"A condition requiring the removal of all structures and hardstanding on cessation of use would further limit the harm. Taking all of the above into account, it is considered on balance that the development would not be inappropriate within the Green Belt. The proposal would result in some harm to biodiversity on the lakes, even with the implementation of the mitigation scheme. However, this harm would not be so significant, as to warrant a refusal on biodiversity grounds. "

Plans can be viewed on the Cheshire East Council website by searching for reference 19/2513M.

Cheshire Lakes, Planning Applications, Strategic Planning Board


Here's what readers have had to say so far. Why not add your thoughts below.

Guy Beardsley
Wednesday 19th February 2020 at 11:43 am
This is a fantastic scheme and I have everything crossed that it is finally approved to go ahead.

Best of luck to the owners / team that are bringing it to Cheshire.
Lynne Prescott
Thursday 20th February 2020 at 5:01 pm
Given the number of time planning officers recommendations for approval seem to run contrary to planning inspectors view and planning committee, I wonder whether we should be looking for additional training for our CEC planning officers to ensure they take their responsibilities to local planning laws, regulation and green belt guidance fully into account?
Paul Maddock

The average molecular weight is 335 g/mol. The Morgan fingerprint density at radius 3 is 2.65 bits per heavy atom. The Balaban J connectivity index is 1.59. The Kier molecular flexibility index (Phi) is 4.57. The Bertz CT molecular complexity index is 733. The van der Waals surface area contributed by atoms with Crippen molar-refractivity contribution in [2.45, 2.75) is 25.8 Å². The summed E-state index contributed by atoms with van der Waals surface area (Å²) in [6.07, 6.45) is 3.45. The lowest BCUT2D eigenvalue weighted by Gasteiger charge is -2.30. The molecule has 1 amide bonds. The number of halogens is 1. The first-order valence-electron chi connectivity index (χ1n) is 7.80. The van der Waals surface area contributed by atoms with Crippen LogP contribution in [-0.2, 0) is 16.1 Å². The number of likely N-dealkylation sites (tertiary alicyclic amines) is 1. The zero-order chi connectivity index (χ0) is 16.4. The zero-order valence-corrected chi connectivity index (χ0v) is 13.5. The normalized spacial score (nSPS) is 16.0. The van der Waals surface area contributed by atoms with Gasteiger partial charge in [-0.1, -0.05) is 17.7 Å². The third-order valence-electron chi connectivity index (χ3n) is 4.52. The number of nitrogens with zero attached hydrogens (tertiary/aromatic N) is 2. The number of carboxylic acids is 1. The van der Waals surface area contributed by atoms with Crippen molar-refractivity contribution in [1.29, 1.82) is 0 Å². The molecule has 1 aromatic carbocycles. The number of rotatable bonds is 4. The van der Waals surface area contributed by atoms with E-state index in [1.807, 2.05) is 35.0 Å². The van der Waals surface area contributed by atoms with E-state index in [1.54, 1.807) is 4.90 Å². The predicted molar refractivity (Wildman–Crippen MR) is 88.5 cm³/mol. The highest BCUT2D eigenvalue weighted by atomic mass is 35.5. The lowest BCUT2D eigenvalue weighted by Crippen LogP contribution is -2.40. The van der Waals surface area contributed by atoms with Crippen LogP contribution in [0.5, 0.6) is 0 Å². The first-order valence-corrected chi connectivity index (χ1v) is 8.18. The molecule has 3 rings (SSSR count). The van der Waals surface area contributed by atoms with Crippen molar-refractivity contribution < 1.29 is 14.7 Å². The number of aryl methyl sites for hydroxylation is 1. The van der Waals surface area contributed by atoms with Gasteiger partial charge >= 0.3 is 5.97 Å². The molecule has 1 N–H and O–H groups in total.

Saturday 22nd February 2020 at 1:43 pm
Further to the comments above, this is not a case of the CEC planning officers needing more training - their hands are tied by often contradictory legislation passed by different government - both local and national - departments which have different priorities and ideas of what should and should not be allowed on such greenfield/brownfield cross-over sites (bearing in mind this is a former quarry site) within designated green / green belt. It is the complex and contradictory planning laws that need overhauling or at the very least, the clarifying of the order in which such legislation should be prioritised regarding such sites.

Planning officers are often in a dammed-if-they-do / dammed-if-they-don't situation with such sites and it is difficult to balance the needs of both providing sustainable rural developments providing local jobs and facilities for public to access and re-use former industrial sites, with the impacts that such developments inevitably have on the environment and local flora and fauna.

It is to be commended that such a development has neither been rushed through or turned down completely, and a pragmatic approach appears to have been taken by both the proposer and the planning committees in trying to find practical solutions to mitigate as many of the negatives while still opening the access to re-use an otherwise 'dead' site and allow public access to an otherwise unused potential rural asset.

I for one hope the proposal as it now stands is allowed permission and that the site can be used for both recreational and safety (water) uses as well as becoming a potential nature refuge which can encourage and increase biodiversity in the local area while also providing a site for our younger generation of budding environmentalists to learn and experience an active environmental project in their local area.